November is national adoption month. Like millions of others, adoption has had a positive effect on my life.
When I was 11 years old, adoption brought one of the most important people in my life to me: my cousin. She is the closest person I have to a younger sister. I watched her grow up, from pushing her in a carriage and changing her diapers to hearing about college, grades and prom. She recently turned 18, which is mind-boggling to me as I remember going to court to watch her officially become a part of my family on June 8, 2000. Now I watch her on the courts being a star basketball player.
We have fought with each other, laughed together and traveled the States as a family. We have shared food, clothes, stories and fights, like all close family members.
I couldn’t imagine my life without her. It happened all because of adoption.
I have seen another side of adoption as well. This time last year, a friend of mine and her long-term significant other decided to give their daughter up for an open adoption to a wonderful couple who also had a previous connection with adoption. They lived across the country. The open adoption gave my friend the option of receiving photos and updates of their daughter through the adoption agency.
Adoption can be seen as something not easily understood or easily talked about, but as someone who has seen different sides of it, I know it is important to discuss. It can be confusing and emotional for all involved, especially for the children being adopted and the parents giving their children up for adoption. It is important to discuss adoption to promote adopting children in need of a loving home. It is also important to discuss because the people involved need support and understanding.
For me, it is easy to talk about adoption and to say that adoption is a gift. I have seen positive and negative sides. It brought my family together. It gave us another person to love. It is surrounded in love. The parents I know gave their daughter up for adoption out of love. My friend felt in her heart that another loving family would be able to provide her child with a better life than she could. Was it painful? Yes. It was truly a labor of love. It was the hardest decision she had to make, but she made it out of love. I cannot speak to the mother who gave my cousin up for adoption, but I am positive it was the hardest decision she would have to make. And I am positive she made it out of love.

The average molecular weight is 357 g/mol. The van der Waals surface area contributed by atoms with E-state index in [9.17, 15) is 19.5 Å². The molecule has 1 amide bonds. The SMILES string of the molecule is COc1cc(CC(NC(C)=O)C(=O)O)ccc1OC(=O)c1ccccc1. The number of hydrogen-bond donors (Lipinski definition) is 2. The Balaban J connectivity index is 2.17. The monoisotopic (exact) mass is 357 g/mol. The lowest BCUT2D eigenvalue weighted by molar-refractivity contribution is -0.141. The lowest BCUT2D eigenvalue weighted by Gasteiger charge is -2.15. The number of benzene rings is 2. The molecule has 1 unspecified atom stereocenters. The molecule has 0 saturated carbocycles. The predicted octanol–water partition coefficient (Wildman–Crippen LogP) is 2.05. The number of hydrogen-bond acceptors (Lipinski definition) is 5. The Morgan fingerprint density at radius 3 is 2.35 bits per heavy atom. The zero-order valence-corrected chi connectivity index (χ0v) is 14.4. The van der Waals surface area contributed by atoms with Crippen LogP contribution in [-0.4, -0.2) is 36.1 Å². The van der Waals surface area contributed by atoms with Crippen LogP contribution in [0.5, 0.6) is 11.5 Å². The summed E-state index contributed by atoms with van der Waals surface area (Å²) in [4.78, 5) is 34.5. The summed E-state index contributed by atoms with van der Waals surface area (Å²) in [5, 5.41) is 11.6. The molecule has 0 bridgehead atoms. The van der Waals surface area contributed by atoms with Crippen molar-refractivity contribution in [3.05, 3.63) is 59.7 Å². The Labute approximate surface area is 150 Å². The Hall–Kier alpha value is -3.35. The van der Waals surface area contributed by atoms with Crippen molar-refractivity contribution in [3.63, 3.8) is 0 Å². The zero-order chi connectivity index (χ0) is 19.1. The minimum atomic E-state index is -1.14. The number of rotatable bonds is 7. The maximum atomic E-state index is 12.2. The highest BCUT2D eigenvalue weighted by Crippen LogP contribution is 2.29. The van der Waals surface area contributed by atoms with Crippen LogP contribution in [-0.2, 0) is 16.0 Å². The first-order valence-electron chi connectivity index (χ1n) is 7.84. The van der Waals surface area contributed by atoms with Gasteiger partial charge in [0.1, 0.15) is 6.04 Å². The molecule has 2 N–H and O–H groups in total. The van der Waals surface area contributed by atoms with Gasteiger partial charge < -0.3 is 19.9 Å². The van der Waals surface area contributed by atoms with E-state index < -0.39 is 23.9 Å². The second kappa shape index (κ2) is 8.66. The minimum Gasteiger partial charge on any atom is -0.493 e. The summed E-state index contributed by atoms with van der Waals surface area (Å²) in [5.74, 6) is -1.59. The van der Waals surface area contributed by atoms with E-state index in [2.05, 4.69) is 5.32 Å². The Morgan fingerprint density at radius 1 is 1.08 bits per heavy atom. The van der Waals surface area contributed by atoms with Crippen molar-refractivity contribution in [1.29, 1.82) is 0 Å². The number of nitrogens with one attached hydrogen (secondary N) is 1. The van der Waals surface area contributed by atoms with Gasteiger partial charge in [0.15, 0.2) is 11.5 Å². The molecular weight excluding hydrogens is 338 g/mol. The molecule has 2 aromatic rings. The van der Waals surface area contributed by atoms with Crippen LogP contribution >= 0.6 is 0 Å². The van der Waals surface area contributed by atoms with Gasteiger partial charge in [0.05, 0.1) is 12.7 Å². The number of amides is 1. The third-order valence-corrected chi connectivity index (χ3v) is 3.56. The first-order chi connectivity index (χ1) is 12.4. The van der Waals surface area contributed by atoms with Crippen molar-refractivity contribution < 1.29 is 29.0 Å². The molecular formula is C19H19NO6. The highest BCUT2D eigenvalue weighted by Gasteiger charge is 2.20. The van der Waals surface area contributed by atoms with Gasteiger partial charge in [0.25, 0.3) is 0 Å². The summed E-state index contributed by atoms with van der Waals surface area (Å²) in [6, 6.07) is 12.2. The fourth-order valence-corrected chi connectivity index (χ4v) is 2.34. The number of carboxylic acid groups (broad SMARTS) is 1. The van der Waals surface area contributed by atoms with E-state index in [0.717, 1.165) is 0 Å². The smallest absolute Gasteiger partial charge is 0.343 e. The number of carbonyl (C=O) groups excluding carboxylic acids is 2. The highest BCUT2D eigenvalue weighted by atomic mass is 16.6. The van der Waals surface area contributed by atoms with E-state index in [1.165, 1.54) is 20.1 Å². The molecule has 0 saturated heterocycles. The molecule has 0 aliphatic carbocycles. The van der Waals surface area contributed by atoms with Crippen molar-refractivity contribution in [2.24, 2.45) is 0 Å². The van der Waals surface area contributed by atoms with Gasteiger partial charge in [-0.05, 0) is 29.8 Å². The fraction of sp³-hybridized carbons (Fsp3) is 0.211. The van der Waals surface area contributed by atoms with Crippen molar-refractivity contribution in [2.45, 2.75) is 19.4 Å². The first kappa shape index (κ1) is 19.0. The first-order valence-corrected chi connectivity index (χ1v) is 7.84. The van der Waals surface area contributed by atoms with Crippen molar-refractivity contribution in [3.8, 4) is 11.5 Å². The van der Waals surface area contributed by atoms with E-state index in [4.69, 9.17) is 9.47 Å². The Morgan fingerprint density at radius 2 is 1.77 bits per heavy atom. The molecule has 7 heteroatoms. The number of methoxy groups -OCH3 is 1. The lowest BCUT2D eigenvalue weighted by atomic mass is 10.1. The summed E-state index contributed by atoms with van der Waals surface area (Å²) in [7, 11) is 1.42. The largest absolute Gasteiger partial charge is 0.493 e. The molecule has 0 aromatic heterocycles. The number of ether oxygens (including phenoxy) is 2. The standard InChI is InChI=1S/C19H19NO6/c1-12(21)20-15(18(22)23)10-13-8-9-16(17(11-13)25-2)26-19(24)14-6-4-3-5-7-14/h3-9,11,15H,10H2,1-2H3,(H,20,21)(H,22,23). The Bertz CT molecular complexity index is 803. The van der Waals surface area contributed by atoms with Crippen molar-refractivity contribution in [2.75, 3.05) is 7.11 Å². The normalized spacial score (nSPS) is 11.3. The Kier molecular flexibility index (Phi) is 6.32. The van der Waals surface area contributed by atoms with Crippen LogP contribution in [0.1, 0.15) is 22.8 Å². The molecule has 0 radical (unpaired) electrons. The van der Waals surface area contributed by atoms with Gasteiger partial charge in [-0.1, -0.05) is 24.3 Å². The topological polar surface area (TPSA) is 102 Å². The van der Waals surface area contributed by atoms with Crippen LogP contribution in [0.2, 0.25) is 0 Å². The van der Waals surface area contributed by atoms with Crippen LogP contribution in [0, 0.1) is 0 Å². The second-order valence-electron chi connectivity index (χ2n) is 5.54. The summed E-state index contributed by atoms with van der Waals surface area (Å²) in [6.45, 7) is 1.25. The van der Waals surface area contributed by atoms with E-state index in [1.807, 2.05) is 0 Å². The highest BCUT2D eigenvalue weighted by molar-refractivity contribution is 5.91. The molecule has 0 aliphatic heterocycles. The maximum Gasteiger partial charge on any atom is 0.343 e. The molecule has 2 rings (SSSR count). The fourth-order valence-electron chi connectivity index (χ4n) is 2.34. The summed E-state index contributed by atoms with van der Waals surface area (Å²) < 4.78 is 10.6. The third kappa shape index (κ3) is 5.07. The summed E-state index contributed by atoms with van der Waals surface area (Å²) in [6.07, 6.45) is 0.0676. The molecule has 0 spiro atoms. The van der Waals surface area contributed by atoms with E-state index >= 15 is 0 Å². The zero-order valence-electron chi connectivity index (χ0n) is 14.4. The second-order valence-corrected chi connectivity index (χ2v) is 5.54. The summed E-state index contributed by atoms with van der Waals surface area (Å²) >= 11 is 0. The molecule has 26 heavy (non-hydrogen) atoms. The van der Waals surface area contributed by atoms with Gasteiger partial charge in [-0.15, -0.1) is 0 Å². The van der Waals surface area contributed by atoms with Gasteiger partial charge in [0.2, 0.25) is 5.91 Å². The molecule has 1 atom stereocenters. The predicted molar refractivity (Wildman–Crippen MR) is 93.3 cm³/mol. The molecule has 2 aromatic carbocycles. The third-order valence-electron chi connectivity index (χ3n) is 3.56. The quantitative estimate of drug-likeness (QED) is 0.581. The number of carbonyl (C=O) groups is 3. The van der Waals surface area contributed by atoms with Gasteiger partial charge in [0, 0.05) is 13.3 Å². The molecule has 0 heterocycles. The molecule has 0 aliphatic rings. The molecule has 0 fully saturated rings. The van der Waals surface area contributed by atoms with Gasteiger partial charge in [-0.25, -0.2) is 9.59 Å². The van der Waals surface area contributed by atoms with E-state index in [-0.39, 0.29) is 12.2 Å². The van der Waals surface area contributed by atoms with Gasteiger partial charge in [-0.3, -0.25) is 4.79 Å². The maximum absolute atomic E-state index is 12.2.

I find it encouraging to know that there is valuable and accessible support for adoption. In 1996, Jamie Lee Curtis and Laura Cornell released a children’s book where the main character was adopted. I remember Tell Me Again About The Night I Was Born being staple reading at my aunt’s house.
Our family showed support for adoption in ways beyond children’s bedtime storybooks. We decided to tell my cousin right away that she was adopted. At a young age, my cousin cleverly made the connection that our stray dog turned into house dog, Cinnamon, was in the same boat as her: adopted. They’ve had a special bond ever since. My aunt decided to celebrate what is called “Gotcha Day,” or the day my cousin first came into her house and stayed.
I believe biology is important. I think families who are related by blood have a connection because of the relation. I feel that with my own family. I also believe knowing family health history is important. That said, I am a firm believer that biological relationships are not the end all, be all. I have blood relatives who want absolutely nothing to do with me, and I can comfortably live my life without them. And I have an adoptive cousin who I couldn’t imagine my life without.
If you are a mother, father, or other family member in a situation where adoption might be an option, understand that it is difficult. Know that there is support for you. You don’t have to do it alone, even if your friends and/or family aren’t being as supportive or helpful as you’d like. Even within the choice of adoption, there are options. Some families encourage open adoption. Some families want their adopted family members to have access to health records or to one day meet again. Some families want the biological parents to get updates on how their child is doing. And there is no wrong option for you to choose. Remember, there are support groups who meet online and in person. You are never alone unless you choose to be.
On the other side, if you or your loved ones are looking to make an addition to the family, deeply consider adoption. There are so many people out there who need loving homes. You can provide that loving home, and I don’t think you’ll regret it.
Megan Andreuzzi is an animal lover and a traveler from the New Jersey Shore. She earned a degree from Arcadia University in Glenside, Pennsylvania, USA in Liberal Studies with a dual concentration in writing and a minor in theater.